Mechanized Santa only lasted one year and was replaced in 1940 by a house with an “American living room, complete with fireplace, family Christmas tree, and all the fixin’s.” Santa was available to meet with kids until Christmas Eve.
The parade continued in 1941, despite wartime black out restrictions that kept storefronts dark. From 1942 to 1944 a “Victory House,” for selling war bonds and stamps, stood in the park instead of Santa’s abode. Not one to stay away for long, Santa and his house, again provided by the Coca-Cola Bottling Company, were back in Court Square by 1946. The annual parade resumed in 1948.
In 1950, the Park Commission continued to give Coca-Cola permission to set up Santa Claus in Court Square and Handy Park. Throughout the decade, tens of thousands of children visited Santa’s colorful cottage and received Coke keychains as parting gifts.
The Spirit of Christmas parade continued to be held down Main Street as it had in prior decades, adding more pop culture elements, including Sivad and Looney Tunes characters in 1963. The last Spirit of Christmas Parade held Downtown and routed through Court Square was held in 1969.
In 1970, the organizers announced that the parade cost too much money. Instead, Santa landed on a helicopter at the Fairgrounds. The group Merry Christmas Memphis resuscitated the Christmas parade in Overton Square in 1976 for a 12-year period before moving it back downtown in 1988, though the new route bypassed Court Square entirely.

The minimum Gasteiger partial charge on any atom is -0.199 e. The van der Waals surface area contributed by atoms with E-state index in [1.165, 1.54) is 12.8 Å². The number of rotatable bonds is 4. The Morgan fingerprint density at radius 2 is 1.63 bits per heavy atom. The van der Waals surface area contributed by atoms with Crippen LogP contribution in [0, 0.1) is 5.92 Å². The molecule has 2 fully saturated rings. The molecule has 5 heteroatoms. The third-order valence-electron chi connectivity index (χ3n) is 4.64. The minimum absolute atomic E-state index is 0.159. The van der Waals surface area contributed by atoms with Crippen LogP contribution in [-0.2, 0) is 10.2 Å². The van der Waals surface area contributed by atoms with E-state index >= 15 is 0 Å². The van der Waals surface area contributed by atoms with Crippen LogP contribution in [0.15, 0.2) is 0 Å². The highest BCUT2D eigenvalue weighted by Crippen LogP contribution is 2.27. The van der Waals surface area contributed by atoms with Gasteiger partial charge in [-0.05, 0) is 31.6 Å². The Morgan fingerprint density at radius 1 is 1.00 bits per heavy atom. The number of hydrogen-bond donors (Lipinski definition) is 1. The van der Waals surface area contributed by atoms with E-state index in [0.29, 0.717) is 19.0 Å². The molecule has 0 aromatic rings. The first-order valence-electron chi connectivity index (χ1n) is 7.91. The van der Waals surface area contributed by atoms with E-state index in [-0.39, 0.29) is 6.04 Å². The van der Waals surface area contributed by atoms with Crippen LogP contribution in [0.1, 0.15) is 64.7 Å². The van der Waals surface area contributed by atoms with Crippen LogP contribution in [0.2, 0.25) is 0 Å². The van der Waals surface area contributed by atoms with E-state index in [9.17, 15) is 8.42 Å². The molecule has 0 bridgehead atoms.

Charlie Vargos led the fundraising efforts to bring Santa House back to Court Square in 1989. The gazebo was decorated with scenes from Santa’s workshops. Like decades past, the Court Square Santa knew many details about the children who had been waiting in line, including their names, pets, and what they wanted for Christmas. The next year, Santa House was back, but Santa was not in residence. Organizers said the turnout was too low.
The last two months of the year are full of opportunities to see parades, community Christmas trees, and light displays. Court Square may no longer be Santa’s Memphis home, but the legacy of those Christmases past live in the traditions Memphians keep alive today.
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Caroline Mitchell Carrico is a native Memphian and, as a historian by training, she enjoys researching the city’s past and pulling it into the present. When she isn’t reading and writing, she can often be found cheering on her kids’ soccer teams.